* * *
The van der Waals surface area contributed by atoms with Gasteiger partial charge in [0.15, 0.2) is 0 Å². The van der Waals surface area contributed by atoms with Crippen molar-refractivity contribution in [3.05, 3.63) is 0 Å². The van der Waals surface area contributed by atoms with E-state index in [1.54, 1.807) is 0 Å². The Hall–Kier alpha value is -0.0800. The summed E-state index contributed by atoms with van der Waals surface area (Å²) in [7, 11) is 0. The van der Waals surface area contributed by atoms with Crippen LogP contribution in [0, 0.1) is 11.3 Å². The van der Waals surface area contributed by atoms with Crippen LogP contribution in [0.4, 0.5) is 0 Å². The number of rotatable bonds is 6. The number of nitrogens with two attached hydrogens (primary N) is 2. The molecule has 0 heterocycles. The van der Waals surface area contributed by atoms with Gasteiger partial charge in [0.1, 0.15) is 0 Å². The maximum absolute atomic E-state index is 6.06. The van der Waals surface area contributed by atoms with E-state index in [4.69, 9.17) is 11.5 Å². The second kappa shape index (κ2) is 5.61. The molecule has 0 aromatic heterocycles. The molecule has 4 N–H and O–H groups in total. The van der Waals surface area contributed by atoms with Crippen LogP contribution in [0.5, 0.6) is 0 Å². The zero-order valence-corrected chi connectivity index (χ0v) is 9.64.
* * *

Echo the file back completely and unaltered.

The van der Waals surface area contributed by atoms with Gasteiger partial charge in [0.15, 0.2) is 0 Å². The van der Waals surface area contributed by atoms with Crippen molar-refractivity contribution in [3.05, 3.63) is 0 Å². The van der Waals surface area contributed by atoms with E-state index in [1.54, 1.807) is 0 Å². The Hall–Kier alpha value is -0.0800. The summed E-state index contributed by atoms with van der Waals surface area (Å²) in [7, 11) is 0. The van der Waals surface area contributed by atoms with Crippen LogP contribution in [0, 0.1) is 11.3 Å². The van der Waals surface area contributed by atoms with Crippen LogP contribution in [0.4, 0.5) is 0 Å². The number of rotatable bonds is 6. The number of nitrogens with two attached hydrogens (primary N) is 2. The molecule has 0 heterocycles. The van der Waals surface area contributed by atoms with Gasteiger partial charge in [0.1, 0.15) is 0 Å². The maximum absolute atomic E-state index is 6.06. The van der Waals surface area contributed by atoms with E-state index in [4.69, 9.17) is 11.5 Å². The second kappa shape index (κ2) is 5.61. The molecule has 0 aromatic heterocycles. The molecule has 4 N–H and O–H groups in total. The van der Waals surface area contributed by atoms with Crippen LogP contribution in [0.5, 0.6) is 0 Å². The zero-order valence-corrected chi connectivity index (χ0v) is 9.64.